Commonly referred to as the “Little Martin”, the LX1E is a travel-sized guitar designed to create the most comfortable playing experience possible. With all of the tonal aspects that you’d expect from a Martin acoustic, the LX1E produces a warm, bass-rich sound.
I’d highly recommend this guitar for fingerpicked styles, thanks to its short-scale dimensions and smooth rosewood fretboard. There’s something so pure about a Martin acoustic guitar that sounds incredible when fingerpicked.
To ensure that the “Little Martin” can compete with full-sized acoustic guitars, a Fishman Sonitone T pickup system has been installed with a 3-band EQ. Unlike many short-scale electric acoustics, it doesn't produce unwanted noise when amplified.
With the LX1E, Martin generously includes a gig bag so that you can take the guitar on your travels right away. It's the kind of guitar you can imagine a rambling folk singer of the 1950s playing on the back of a freight train hopping from state to state.
Constructed similarly to its taller counterparts, the LX1E has a solid and reliable Spruce top and rust Stratabond neck. The latter material is now commonly used by Martin for their necks because it boasts excellent strength and durability.
The "Little Martin" has a 23-inch scale length, in which 20 highly playable frets are housed. The fretboard width increases at the 12th fret, making it easier to position your fingers at the higher end of the guitar.
This Yamaha acoustic guitar is unlike any other low action model on the market. With built-in effects producing capabilities, it allows you to add reverb and chorus to the guitar’s output, remarkably without the need for amplification.
You’ll notice the astonishing detail produced by the LL-TA with the strum of one chord. The solid spruce top has been treated with Yamaha’s patented A.R.E technology, which essentially ages the wood so that the tone resembles a worn-in, vintage instrument.
The back and sides are composed of solid rosewood, which creates a clearer projection with power across the frequency range. The addition of ebony appointments finishes off the classy design of this TransAcoustic dreadnought guitar.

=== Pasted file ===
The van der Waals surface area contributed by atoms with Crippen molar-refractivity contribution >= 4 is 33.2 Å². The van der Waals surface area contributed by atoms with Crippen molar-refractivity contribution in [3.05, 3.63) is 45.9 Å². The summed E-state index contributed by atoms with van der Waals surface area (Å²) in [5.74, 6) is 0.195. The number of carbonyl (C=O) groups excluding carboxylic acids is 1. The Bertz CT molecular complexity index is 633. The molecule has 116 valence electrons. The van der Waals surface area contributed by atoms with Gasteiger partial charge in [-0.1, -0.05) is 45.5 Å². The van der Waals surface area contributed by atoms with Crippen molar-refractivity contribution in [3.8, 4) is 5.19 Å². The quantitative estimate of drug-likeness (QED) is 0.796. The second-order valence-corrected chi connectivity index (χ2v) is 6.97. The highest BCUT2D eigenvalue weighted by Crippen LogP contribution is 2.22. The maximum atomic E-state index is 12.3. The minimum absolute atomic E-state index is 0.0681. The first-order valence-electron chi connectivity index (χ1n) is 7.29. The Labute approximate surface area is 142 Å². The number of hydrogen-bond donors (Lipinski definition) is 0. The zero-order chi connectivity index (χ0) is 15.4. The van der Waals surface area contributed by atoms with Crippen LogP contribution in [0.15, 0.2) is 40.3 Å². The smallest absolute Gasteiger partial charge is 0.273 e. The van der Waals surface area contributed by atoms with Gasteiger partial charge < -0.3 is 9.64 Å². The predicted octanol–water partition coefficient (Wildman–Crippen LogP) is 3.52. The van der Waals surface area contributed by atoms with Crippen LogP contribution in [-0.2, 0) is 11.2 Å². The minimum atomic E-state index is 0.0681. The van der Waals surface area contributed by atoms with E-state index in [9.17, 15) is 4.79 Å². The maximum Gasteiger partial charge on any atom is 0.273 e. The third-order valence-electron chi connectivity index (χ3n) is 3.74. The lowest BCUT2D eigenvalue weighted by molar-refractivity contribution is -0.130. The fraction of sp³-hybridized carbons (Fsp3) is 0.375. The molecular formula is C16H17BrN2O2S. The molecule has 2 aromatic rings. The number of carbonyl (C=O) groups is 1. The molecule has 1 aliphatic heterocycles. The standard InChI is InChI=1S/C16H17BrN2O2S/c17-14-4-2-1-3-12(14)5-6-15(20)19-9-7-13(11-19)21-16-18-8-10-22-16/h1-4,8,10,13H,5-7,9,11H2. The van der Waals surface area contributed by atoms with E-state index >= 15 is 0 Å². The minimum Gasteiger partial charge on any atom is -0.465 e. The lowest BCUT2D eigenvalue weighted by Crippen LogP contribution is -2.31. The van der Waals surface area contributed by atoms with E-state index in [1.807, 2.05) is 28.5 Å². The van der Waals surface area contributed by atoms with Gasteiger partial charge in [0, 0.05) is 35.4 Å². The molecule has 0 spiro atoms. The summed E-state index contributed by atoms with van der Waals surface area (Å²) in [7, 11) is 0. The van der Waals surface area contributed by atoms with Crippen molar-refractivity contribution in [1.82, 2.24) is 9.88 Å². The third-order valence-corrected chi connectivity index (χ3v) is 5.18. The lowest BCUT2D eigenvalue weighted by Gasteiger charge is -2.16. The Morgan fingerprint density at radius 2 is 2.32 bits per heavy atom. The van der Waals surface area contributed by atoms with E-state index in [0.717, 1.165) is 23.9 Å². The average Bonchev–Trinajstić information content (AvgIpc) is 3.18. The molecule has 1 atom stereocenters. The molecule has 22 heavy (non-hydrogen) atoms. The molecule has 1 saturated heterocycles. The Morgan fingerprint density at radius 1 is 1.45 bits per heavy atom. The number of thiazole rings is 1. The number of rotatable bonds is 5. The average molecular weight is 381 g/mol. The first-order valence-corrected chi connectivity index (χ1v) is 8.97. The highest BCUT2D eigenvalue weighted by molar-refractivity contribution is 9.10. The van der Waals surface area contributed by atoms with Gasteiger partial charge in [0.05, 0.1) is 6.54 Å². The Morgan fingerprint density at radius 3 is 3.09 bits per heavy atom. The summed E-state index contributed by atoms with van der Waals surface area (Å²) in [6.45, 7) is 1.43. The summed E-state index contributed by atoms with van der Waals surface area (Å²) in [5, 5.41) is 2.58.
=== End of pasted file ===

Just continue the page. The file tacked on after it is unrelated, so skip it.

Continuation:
The most noteworthy feature of the LL-TA is the aforementioned reverb and chorus producing ability. You might be wondering how it's possible to create these effects with no pedals or amplification, it's pretty simple!
By tweaking the onboard effect controls, the vibrations within the soundhole become more resonant until a warm reverb is produced, or a doubling effect that resembles chorus.
With the onboard System70 electronics, the beautiful tones of the LL-TA sound just as great when plugged in as they do in a more intimate, acoustic style.
8. Taylor 114e
The 114e is a highly playable low action acoustic by legendary manufacturers Taylor. A brilliant choice for those just starting and experienced guitarists alike, this guitar's best quality is without a doubt its playing comfort.
I’m very fond of a maple neck, due to the smooth transitions that the material makes possible. The combination of solid Sitka Spruce and layered walnut gives the 114e a sparkling output with plenty of color and decoration.
With onboard ES2 electronics, the guitar doesn't lose any of its wonderful tones when you plug it in. It seems to gain power and clarity in the low end when amplified.
The renowned Taylor Grand Auditorium body style provides you with the depth and width of a Dreadnought model, but thanks to the slightly narrower waist, it’s easier to move around the frets.
This design also improves the high-end response of the guitar, an area where the 114e flourishes. For country and blues players, this model is great for playing fast-paced riffs with complex rhythms.
Another thing worth mentioning is the unique Taylor Expression System 2. This is essentially the practice of placing a proprietary pickup behind the saddle, with specifically positioned piezo-electric sensors responding to the natural tone of the guitar.
How Body Types Impact Low Action Acoustic Guitars
The playability and comfort of an acoustic guitar are dependent on a few factors. There's the type of strings, of course, the materials used for the fretboard, and most importantly, the shape and type of the guitar's body.
When looking for a low action acoustic guitar, it’s important to consider which qualities the different variations of body styles bring to the table. Some styles have been ergonomically designed for maximum playing comfort, while others are more focused on the tonal projection of the guitar.
If you’re unfamiliar with the difference between a Parlor, Dreadnought, and Auditorium, read on to find out which type is best suited to your playing style.
- Dreadnought – a classic body shaped that originated in the early 1900s when CF Martin was inspired by the HMS Dreadnought, which was the largest ship in the Royal Navy at the time. Typically bulky, large-bodied, and with plenty of depth, these guitars produce a rich array of tones.
- Parlor – one of the smallest acoustic guitar designs which became popular in the US in the early 20th century. The sound produced is quiet and understated, but these guitars are perfect for those who have a smaller finger reach of the traveling musician.
- Auditorium – a more modern variation of an acoustic guitar which bridges the gap between bulkier shapes like the Dreadnought, and minuscule variations like a Parlor. IT produces a sparkling high end and smooth mid-range.
After reading through this detailed guide you should now have a good idea of the best suited low action acoustic guitar to give you maximum playing comfort.